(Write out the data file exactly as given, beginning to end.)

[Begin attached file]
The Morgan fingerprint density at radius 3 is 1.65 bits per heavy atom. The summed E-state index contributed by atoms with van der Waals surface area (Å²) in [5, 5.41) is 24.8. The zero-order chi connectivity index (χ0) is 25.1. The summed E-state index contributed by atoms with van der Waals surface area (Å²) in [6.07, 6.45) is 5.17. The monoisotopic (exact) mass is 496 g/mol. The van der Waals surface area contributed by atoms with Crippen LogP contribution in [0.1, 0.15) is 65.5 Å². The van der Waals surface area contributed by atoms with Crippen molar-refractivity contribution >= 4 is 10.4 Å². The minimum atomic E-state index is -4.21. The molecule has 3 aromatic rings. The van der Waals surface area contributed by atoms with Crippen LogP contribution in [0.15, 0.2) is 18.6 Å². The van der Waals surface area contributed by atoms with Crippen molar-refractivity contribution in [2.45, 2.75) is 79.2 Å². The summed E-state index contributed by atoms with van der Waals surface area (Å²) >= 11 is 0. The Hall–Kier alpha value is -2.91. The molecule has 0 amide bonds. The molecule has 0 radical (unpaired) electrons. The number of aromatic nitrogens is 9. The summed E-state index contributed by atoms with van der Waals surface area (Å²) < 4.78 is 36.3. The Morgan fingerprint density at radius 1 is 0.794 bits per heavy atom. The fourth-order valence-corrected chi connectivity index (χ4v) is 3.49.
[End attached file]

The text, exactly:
The Morgan fingerprint density at radius 3 is 1.65 bits per heavy atom. The summed E-state index contributed by atoms with van der Waals surface area (Å²) in [5, 5.41) is 24.8. The zero-order chi connectivity index (χ0) is 25.1. The summed E-state index contributed by atoms with van der Waals surface area (Å²) in [6.07, 6.45) is 5.17. The monoisotopic (exact) mass is 496 g/mol. The van der Waals surface area contributed by atoms with Crippen LogP contribution in [0.1, 0.15) is 65.5 Å². The van der Waals surface area contributed by atoms with Crippen molar-refractivity contribution >= 4 is 10.4 Å². The minimum atomic E-state index is -4.21. The molecule has 3 aromatic rings. The van der Waals surface area contributed by atoms with Crippen LogP contribution in [0.15, 0.2) is 18.6 Å². The van der Waals surface area contributed by atoms with Crippen molar-refractivity contribution in [2.45, 2.75) is 79.2 Å². The summed E-state index contributed by atoms with van der Waals surface area (Å²) >= 11 is 0. The Hall–Kier alpha value is -2.91. The molecule has 0 amide bonds. The molecule has 0 radical (unpaired) electrons. The number of aromatic nitrogens is 9. The summed E-state index contributed by atoms with van der Waals surface area (Å²) < 4.78 is 36.3. The Morgan fingerprint density at radius 1 is 0.794 bits per heavy atom. The fourth-order valence-corrected chi connectivity index (χ4v) is 3.49.